Wednesday, September 15, 2004

I had a nightmare last week that it was the general election and they wouldn't let me vote privately. Nobody could see the paper, but you had to fill in a little map of the US with a blue or a red marker (I've been reading too much Newsweek) and everyone could see what color pen you had. All of my family and anyone I had ever met was there, and I knew, someone or probably a large group of someones, was going to be pissed no matter what. I was running around frantically trying to hide to vote when I woke up in tears. I thought I was being silly, I had no idea my dream was prophetic.

I voted in the primary yesterday, which was a highly unsettling experience for me. Not because of the new primary system (welcome to the other 49 states, Washington, it's not that hard), but because of the lack of privacy. It's voting! Privacy should not be a question! The little booths that you voted in were just tables with sides and there was no curtain. The sheet was way bigger than the table, so I felt like it was all hanging out there for anyone to see. It was probably fine, but I have never even seen voting without curtains in all my years watching my parents vote, voting in three states, and watching TV and movies. I didn't like it. Then came the worst part. You had to take your ballot (the huge piece of paper you have just made large and obvious marks on both sides of) and walk across the room past all the other voters, attendants, and whoever else happened to be around. After getting to the collection box I saw sitting on top of it two "privacy shields" you could put your ballot in.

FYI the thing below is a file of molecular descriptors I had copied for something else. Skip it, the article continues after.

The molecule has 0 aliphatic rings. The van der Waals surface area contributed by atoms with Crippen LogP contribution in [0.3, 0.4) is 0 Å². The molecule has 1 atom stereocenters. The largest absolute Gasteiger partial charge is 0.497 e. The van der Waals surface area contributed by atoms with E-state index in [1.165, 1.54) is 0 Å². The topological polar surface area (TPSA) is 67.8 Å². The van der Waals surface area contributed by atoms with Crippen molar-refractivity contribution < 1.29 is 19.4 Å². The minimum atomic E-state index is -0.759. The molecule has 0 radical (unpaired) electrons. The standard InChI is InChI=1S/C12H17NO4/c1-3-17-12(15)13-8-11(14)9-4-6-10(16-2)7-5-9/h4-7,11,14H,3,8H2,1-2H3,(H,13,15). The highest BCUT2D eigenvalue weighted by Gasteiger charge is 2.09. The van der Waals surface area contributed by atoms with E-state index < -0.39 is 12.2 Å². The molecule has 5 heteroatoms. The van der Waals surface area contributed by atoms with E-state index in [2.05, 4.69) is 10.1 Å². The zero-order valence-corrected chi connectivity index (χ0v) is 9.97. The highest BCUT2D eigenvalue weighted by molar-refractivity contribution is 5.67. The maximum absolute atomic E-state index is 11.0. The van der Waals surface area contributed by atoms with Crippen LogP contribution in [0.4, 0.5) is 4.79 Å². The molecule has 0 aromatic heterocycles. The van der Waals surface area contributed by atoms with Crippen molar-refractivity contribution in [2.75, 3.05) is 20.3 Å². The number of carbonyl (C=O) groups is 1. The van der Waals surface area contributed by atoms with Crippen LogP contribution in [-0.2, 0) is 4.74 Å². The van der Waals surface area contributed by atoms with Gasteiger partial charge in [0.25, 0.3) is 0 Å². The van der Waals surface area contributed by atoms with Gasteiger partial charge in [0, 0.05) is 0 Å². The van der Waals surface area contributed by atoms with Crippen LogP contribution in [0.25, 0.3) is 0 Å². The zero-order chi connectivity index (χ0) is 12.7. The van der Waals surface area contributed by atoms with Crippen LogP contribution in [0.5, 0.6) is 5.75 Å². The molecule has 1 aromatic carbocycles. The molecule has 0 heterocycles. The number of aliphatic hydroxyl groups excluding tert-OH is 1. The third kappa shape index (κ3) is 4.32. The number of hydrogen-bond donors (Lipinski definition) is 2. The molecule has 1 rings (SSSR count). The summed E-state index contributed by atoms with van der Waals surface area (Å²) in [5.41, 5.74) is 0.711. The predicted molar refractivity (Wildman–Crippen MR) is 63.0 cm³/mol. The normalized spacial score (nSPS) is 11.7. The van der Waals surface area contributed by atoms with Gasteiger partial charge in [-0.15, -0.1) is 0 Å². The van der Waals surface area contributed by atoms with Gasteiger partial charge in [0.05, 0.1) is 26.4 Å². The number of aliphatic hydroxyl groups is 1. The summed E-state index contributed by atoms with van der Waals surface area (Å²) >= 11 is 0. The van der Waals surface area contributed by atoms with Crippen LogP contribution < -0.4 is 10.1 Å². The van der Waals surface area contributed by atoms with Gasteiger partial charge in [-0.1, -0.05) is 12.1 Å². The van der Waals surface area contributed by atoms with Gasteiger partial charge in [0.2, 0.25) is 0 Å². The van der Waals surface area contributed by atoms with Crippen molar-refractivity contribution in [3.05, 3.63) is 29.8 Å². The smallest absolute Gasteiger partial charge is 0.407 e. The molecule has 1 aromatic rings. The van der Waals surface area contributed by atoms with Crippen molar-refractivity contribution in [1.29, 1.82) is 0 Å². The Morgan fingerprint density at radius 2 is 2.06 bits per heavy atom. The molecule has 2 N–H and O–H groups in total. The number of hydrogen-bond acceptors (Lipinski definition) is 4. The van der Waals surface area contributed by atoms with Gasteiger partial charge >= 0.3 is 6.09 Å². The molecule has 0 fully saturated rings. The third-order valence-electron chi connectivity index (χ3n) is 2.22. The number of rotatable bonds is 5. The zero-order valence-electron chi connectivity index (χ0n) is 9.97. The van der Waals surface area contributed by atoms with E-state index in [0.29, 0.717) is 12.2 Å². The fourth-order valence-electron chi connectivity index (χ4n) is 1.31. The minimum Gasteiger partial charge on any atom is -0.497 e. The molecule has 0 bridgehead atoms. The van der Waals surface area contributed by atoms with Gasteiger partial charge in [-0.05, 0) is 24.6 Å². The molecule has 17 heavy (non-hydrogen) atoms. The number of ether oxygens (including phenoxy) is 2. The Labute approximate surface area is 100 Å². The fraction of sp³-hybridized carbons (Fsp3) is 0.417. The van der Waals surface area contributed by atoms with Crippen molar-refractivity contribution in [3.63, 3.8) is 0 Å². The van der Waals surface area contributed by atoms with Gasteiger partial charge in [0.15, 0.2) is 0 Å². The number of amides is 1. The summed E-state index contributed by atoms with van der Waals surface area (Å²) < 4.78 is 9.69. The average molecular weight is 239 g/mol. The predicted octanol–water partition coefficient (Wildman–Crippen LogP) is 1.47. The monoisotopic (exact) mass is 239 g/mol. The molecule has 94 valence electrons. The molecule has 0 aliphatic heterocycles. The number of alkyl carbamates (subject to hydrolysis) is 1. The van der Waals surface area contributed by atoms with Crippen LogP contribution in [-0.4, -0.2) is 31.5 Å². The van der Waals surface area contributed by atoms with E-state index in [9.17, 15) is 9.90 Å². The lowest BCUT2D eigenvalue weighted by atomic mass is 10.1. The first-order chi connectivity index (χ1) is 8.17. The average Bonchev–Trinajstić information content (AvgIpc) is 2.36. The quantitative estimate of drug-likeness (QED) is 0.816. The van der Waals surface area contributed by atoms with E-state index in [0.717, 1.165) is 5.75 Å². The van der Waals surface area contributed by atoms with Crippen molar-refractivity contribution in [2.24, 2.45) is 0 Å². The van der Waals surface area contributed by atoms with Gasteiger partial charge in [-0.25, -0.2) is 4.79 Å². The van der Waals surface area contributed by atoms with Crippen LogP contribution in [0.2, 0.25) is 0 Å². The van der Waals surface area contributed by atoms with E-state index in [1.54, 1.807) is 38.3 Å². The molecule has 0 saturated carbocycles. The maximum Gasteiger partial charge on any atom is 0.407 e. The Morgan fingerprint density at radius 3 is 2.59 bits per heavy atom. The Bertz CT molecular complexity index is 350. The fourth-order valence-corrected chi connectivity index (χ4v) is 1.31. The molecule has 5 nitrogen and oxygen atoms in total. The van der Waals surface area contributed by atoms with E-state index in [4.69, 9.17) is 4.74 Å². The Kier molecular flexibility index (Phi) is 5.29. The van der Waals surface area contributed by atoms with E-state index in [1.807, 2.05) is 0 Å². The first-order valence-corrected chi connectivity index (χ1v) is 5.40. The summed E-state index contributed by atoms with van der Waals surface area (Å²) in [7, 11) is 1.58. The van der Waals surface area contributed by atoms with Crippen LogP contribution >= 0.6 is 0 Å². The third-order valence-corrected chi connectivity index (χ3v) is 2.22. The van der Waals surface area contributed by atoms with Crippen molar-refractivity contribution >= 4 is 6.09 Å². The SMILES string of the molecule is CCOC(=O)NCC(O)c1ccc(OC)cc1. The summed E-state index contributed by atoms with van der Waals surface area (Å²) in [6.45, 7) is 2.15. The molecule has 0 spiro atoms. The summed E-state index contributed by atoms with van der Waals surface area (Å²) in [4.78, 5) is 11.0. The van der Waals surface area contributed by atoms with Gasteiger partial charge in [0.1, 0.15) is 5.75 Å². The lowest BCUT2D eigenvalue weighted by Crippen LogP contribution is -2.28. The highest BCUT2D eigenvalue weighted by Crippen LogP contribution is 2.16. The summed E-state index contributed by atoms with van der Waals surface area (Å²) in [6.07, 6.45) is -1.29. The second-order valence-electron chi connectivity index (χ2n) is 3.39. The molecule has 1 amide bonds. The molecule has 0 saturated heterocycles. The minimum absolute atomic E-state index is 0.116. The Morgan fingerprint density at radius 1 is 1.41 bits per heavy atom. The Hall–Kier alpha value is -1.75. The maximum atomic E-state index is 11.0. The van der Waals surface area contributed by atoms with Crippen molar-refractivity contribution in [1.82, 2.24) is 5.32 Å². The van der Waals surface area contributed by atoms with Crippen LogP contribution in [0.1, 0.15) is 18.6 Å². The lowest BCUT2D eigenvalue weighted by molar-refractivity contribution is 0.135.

1.) There were ten voting booths and two privacy folders.

If you make hiding your vote an option, it is a quick jump to a tool of intimidation. "Why do you want the folder; what do you have to hide?" If you disagree with family or friends but feel arguing would be a waste of energy with them, it is easy in conversation to avoid telling them so, but if they go to the polls with you and can see what you do or that you feel an "unusual" need to hide it, your vote could much more easily be swayed with this system. Voting your conscience should not be difficult.

You know, though I would still be unsettled, I don't think I would have left the polling place staving off a panic attack in another place like CO where people are a little more evenly split between parties and are accostomed to everybody having their own opinion. In Seattle I would actually fear reprecussions if I had voted against the mainstream liberal bent and people could see.


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